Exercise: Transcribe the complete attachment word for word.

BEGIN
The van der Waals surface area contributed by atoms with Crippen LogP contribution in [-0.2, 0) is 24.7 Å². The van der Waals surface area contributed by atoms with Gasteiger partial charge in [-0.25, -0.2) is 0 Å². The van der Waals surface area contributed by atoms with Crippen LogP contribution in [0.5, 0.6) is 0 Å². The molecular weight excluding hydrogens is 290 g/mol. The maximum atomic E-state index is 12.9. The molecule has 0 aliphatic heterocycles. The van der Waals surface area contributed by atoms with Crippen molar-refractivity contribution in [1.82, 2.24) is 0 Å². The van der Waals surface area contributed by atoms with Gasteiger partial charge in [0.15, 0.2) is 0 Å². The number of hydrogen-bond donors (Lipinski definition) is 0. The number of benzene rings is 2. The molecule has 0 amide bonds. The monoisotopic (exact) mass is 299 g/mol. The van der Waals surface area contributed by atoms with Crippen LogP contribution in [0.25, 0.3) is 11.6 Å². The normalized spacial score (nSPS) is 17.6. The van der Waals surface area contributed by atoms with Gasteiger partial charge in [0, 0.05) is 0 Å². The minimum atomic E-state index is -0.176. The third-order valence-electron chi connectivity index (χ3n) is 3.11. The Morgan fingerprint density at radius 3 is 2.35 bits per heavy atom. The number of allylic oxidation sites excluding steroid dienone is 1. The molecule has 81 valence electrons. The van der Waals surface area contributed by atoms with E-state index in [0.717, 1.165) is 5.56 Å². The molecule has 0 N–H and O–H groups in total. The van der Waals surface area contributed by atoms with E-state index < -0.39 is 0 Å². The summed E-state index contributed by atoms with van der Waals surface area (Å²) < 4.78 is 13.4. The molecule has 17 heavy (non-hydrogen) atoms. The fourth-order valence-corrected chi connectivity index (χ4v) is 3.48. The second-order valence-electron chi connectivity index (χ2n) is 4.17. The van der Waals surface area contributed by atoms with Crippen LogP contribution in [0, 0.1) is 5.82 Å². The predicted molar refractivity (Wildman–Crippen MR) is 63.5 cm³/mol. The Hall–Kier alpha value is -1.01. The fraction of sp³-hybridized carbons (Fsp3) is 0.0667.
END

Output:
The van der Waals surface area contributed by atoms with Crippen LogP contribution in [-0.2, 0) is 24.7 Å². The van der Waals surface area contributed by atoms with Gasteiger partial charge in [-0.25, -0.2) is 0 Å². The van der Waals surface area contributed by atoms with Crippen LogP contribution in [0.5, 0.6) is 0 Å². The molecular weight excluding hydrogens is 290 g/mol. The maximum atomic E-state index is 12.9. The molecule has 0 aliphatic heterocycles. The van der Waals surface area contributed by atoms with Crippen molar-refractivity contribution in [1.82, 2.24) is 0 Å². The van der Waals surface area contributed by atoms with Gasteiger partial charge in [0.15, 0.2) is 0 Å². The number of hydrogen-bond donors (Lipinski definition) is 0. The number of benzene rings is 2. The molecule has 0 amide bonds. The monoisotopic (exact) mass is 299 g/mol. The van der Waals surface area contributed by atoms with Crippen LogP contribution in [0.25, 0.3) is 11.6 Å². The normalized spacial score (nSPS) is 17.6. The van der Waals surface area contributed by atoms with Gasteiger partial charge in [0, 0.05) is 0 Å². The minimum atomic E-state index is -0.176. The third-order valence-electron chi connectivity index (χ3n) is 3.11. The Morgan fingerprint density at radius 3 is 2.35 bits per heavy atom. The number of allylic oxidation sites excluding steroid dienone is 1. The molecule has 81 valence electrons. The van der Waals surface area contributed by atoms with E-state index in [0.717, 1.165) is 5.56 Å². The molecule has 0 N–H and O–H groups in total. The van der Waals surface area contributed by atoms with E-state index < -0.39 is 0 Å². The summed E-state index contributed by atoms with van der Waals surface area (Å²) < 4.78 is 13.4. The molecule has 17 heavy (non-hydrogen) atoms. The fourth-order valence-corrected chi connectivity index (χ4v) is 3.48. The second-order valence-electron chi connectivity index (χ2n) is 4.17. The van der Waals surface area contributed by atoms with Crippen LogP contribution in [0, 0.1) is 5.82 Å². The predicted molar refractivity (Wildman–Crippen MR) is 63.5 cm³/mol. The Hall–Kier alpha value is -1.01. The fraction of sp³-hybridized carbons (Fsp3) is 0.0667.